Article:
Pancreatic cancer-associated proteins are preferably in a substantially isolated form. It will be understood that the protein are mixed with carriers or diluents which will not interfere with the intended purpose of the protein and still be regarded as substantially isolated. A pancreatic cancer-associated protein of the invention may also be in a substantially purified form, in which case it will generally comprise the protein in a preparation in which more than 90%, e.g. 95%, 98% or 99% pure as determined by SDS/PAGE or other art-recognized means for assessing protein purity.

Protein Production

For producing full-length polypeptides or immunologically active derivatives thereof by recombinant means e.g., for antibody production, a protein-encoding region comprising at least about 15 contiguous nucleotides of the protein-encoding region of a nucleic acid referred to in any one of Tables 3-25 is placed in operable connection with a promoter or other regulatory sequence capable of regulating expression in a cell-free system or cellular system.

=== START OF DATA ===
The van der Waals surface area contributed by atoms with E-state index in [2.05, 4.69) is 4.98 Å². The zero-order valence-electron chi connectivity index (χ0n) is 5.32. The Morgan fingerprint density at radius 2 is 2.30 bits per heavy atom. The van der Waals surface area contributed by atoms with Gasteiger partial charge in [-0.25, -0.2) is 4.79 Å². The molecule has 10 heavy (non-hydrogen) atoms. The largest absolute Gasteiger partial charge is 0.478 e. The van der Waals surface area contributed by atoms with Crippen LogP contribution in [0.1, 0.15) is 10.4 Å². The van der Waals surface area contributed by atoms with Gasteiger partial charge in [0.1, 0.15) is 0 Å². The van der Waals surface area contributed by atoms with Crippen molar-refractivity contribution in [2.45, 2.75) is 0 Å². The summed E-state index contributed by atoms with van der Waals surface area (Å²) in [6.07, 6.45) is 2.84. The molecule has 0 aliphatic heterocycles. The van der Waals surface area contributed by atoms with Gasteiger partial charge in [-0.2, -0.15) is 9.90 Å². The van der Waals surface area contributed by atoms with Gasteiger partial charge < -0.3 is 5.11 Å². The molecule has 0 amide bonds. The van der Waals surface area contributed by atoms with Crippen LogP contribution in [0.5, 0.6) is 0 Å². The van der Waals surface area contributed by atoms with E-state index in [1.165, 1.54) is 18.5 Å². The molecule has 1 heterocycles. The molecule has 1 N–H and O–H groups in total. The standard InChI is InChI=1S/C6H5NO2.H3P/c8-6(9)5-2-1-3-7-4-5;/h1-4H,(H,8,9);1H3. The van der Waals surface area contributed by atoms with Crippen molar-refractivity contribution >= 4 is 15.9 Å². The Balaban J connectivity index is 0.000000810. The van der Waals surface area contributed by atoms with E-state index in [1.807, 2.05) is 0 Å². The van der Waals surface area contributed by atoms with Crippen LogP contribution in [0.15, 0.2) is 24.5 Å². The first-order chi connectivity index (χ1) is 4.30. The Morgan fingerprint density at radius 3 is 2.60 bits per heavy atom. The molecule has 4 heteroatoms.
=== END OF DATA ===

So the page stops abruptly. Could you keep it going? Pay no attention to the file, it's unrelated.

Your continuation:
Reference herein to a “promoter” is to be taken in its broadest context and includes the transcriptional regulatory sequences of a classical genomic gene, including the TATA box which is required for accurate transcription initiation, with or without a CCAAT box sequence and additional regulatory elements (i.e., upstream activating sequences, enhancers and silencers) which alter gene expression in response to developmental and/or external stimuli, or in a tissue-specific manner. In the present context, the term “promoter” is also used to describe a recombinant, synthetic or fusion molecule, or derivative which confers, activates or enhances the expression of a nucleic acid molecule to which it is operably connected, and which encodes the polypeptide or peptide fragment. Preferred promoters can contain additional copies of one or more specific regulatory elements to further enhance expression and/or to alter the spatial expression and/or temporal expression of the said nucleic acid molecule.